British Financial Warfare: 1929; 1931-33; How The City Of London Created The Great Depression

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The thesis of this paper is that the great economic and financial cataclysm of the first half of the twentieth century, which we have come to know as the Great Depression, was caused by the Bank of England, the British government, and the City of London. The potential for the Great Depression derived from the economic and human destruction wrought by World War I, which was itself a product of British geopolitics and especially of the British policy, exemplified by King Edward VII, of creating an encircling anti-German alliance in order to wage war. The economic destruction of Europe was continued after 1918 by the Peace of Paris (Versailles, St. Germain, Trianon, Neuilly, Sevres) imposed by the Allies on the defeated Central Powers. Especially important here were the 55 billion gold dollars in reparations inflicted on defeated Germany, along with the war debt burden of the supposedly victorious powers themselves. Never during the 1920’s did world trade surpass the levels of 1913. Reparations and war debt were a recipe for economic stagnation.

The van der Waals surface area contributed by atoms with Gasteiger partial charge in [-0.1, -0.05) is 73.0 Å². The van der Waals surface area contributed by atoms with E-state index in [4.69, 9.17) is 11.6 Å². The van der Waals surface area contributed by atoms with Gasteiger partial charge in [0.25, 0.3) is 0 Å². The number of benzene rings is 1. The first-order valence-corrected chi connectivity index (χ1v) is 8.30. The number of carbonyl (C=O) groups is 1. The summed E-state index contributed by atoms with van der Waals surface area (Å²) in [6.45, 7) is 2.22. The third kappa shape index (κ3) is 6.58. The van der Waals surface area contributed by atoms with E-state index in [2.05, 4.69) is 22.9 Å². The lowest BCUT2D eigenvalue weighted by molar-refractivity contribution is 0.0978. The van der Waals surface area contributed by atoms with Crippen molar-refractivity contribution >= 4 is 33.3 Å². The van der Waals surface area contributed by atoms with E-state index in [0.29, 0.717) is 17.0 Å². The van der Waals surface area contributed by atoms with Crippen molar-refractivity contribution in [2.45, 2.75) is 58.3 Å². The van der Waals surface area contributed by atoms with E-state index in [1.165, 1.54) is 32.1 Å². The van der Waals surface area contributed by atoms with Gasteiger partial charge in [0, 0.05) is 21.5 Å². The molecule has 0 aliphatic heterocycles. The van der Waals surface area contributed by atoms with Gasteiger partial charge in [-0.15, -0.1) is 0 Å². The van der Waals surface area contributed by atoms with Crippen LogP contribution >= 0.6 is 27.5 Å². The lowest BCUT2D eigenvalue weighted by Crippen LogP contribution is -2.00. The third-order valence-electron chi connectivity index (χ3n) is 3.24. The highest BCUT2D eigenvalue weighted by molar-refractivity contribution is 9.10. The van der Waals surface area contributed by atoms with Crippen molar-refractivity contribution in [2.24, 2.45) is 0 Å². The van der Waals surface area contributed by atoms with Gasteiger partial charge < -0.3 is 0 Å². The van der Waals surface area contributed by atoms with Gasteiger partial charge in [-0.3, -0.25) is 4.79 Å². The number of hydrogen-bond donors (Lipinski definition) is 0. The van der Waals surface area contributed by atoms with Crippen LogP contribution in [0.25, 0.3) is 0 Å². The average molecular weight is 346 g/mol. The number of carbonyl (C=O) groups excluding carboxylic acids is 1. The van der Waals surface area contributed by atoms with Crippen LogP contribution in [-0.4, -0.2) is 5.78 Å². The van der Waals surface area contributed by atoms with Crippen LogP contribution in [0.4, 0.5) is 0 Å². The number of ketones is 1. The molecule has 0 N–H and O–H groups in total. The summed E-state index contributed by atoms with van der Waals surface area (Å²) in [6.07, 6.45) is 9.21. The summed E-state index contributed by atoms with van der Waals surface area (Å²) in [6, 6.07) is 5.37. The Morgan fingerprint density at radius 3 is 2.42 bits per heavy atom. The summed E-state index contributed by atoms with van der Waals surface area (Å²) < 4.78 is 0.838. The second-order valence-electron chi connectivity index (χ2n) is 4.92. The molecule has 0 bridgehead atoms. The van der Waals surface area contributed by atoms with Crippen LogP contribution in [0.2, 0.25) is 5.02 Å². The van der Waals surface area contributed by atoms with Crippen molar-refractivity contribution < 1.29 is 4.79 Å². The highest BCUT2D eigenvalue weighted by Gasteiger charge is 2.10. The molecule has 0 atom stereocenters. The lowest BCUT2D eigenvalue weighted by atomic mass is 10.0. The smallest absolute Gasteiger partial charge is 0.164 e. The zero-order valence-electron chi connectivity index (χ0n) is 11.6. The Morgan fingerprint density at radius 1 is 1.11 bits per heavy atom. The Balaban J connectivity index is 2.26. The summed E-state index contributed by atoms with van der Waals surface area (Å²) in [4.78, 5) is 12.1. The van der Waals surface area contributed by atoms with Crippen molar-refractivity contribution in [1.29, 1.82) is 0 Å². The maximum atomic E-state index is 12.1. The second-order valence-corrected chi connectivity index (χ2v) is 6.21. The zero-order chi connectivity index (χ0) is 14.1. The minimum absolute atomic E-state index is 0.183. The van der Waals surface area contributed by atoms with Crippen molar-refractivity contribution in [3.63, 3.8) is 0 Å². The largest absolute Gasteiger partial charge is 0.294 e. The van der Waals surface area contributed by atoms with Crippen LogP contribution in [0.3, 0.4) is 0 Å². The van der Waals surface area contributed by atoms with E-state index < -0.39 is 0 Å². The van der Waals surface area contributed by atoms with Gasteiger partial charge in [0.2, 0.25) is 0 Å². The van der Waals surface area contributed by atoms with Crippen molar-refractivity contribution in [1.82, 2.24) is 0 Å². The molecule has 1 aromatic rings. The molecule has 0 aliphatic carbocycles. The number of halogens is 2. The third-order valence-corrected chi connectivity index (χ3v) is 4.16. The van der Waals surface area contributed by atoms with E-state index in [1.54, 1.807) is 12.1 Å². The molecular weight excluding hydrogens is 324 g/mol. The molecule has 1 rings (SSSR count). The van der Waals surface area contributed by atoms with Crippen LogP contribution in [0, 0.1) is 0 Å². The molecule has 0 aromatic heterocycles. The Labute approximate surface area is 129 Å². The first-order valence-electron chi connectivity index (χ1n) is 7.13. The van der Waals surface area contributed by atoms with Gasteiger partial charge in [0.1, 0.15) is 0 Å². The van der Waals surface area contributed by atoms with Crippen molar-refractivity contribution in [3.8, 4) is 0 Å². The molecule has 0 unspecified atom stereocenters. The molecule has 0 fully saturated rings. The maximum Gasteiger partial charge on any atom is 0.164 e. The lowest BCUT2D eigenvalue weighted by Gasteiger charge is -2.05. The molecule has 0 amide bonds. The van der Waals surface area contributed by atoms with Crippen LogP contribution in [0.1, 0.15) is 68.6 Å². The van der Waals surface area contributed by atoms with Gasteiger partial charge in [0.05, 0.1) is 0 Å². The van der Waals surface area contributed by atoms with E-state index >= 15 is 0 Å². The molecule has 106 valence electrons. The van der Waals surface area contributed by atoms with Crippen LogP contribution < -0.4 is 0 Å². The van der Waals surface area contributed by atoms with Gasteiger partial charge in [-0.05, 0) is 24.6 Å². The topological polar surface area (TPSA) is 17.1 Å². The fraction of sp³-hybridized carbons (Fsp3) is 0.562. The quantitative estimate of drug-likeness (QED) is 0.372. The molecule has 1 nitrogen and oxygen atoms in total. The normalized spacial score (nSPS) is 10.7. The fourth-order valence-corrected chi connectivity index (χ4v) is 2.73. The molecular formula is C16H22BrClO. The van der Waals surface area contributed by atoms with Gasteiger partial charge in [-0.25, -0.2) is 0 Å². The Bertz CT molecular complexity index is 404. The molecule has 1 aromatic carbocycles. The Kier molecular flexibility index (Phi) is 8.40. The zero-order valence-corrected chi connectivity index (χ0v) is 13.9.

The ravaged post-war, post-Versailles world of the 1920’s provides the main backdrop for the following considerations:

1. The events leading to the Great Depression are all related to British economic warfare against the rest of the world, which mainly took the form of the attempt to restore a London- centered world monetary system incorporating the gold standard. The efforts of the British oligarchy in this regard were carried out by a clique of international central bankers dominated by Lord Montagu Norman of the Bank of England, assisted by his tools Benjamin Strong of the New York Federal Reserve Bank and Hjalmar Schacht of the German Reichsbank. This British-controlled gold standard proved to be a straightjacket for world economic development, somewhat along the lines of the deflationary Maastricht “convergence criteria